Cystitis Tips for the Female Cat
By David Brooks
Cystitis in cats is an all too common occurrence, especially with inner city cats. All cats with cystitis should be seen by a veterinarian as typically this condition responds well and more quickly with medications. Below are my recommendations for both aiding the treatment process and also in helping to prevent this problem.
–Â» Ensure that the litter trays in your house are thoroughly cleaned as they are used. Cats are very clean animals and in my experience are extremely reluctant to pee when all is not well with their toilet area! Cats with cystitis need to pee when they need to so that the inflammatory proteins and other irritating factors are removed from the bladder.
–Â» Whilst your cat has cystitis, use a tinned food as this has a much higher water content than dry. By increasing water intake, this acts to flush the bladder through, again removing the irritation from the bladder more quickly
–Â» What I also find particularly useful is asking the owner to add extra water to the food by turning the faucet/tap on quickly for a split second over the food. This adds an extra 10ml of water in each meal, therefore increasing the flushing of the bladder.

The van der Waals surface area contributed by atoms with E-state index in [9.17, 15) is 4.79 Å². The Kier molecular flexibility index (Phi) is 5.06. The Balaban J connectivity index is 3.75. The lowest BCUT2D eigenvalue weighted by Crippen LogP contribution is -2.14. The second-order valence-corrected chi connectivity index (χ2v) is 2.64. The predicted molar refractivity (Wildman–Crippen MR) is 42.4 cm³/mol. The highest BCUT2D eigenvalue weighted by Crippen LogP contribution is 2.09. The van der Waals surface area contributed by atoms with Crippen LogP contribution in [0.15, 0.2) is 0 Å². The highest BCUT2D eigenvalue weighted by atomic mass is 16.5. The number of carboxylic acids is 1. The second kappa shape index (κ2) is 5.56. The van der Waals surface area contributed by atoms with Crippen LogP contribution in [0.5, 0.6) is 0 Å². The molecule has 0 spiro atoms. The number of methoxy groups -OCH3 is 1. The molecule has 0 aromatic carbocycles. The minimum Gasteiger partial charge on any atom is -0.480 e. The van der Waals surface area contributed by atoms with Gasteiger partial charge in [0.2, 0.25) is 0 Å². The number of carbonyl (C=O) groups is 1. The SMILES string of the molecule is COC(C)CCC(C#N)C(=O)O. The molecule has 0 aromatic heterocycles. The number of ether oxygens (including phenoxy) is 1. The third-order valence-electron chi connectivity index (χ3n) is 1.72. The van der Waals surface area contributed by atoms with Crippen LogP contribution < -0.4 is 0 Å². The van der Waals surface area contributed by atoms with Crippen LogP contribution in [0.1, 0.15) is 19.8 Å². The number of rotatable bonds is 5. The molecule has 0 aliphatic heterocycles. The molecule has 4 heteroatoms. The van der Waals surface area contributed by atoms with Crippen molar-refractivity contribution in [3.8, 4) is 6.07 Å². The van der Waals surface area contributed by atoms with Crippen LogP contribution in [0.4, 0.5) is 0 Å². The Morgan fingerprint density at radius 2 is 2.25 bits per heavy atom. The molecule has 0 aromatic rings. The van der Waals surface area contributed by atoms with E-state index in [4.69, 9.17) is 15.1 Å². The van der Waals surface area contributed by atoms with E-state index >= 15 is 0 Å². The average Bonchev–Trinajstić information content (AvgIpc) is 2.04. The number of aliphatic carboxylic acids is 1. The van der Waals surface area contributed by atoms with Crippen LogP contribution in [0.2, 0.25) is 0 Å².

–Â» Remove your cat from any causes of stress. Stress has been intrinsically linked with cystitis in cats and so by removing that cause we see a much quicker resolution. Keep your cat indoors if tom cats are making her upset, keep her in a quiet area of the house if building work is going on, Try to limit her exposure to a noisy baby and introduce her to friends and room mates slowly.
–Â» Ensure you take your cat to the vet as soon as you see the characteristics signs of frequently trying to urinate, blood in the urine, repeated visits to the litter tray or an increased thirst.
–Â» Talk to your vet about supplementing the diet with bladder protectants
–Â» Try to collect some of the urine so that your vet can check to see if there are any crystals present. Often these types of cystitis can be managed by diet alone.
Dr David Brooks is one of the online pet experts at WhyDoesMyPet.com.
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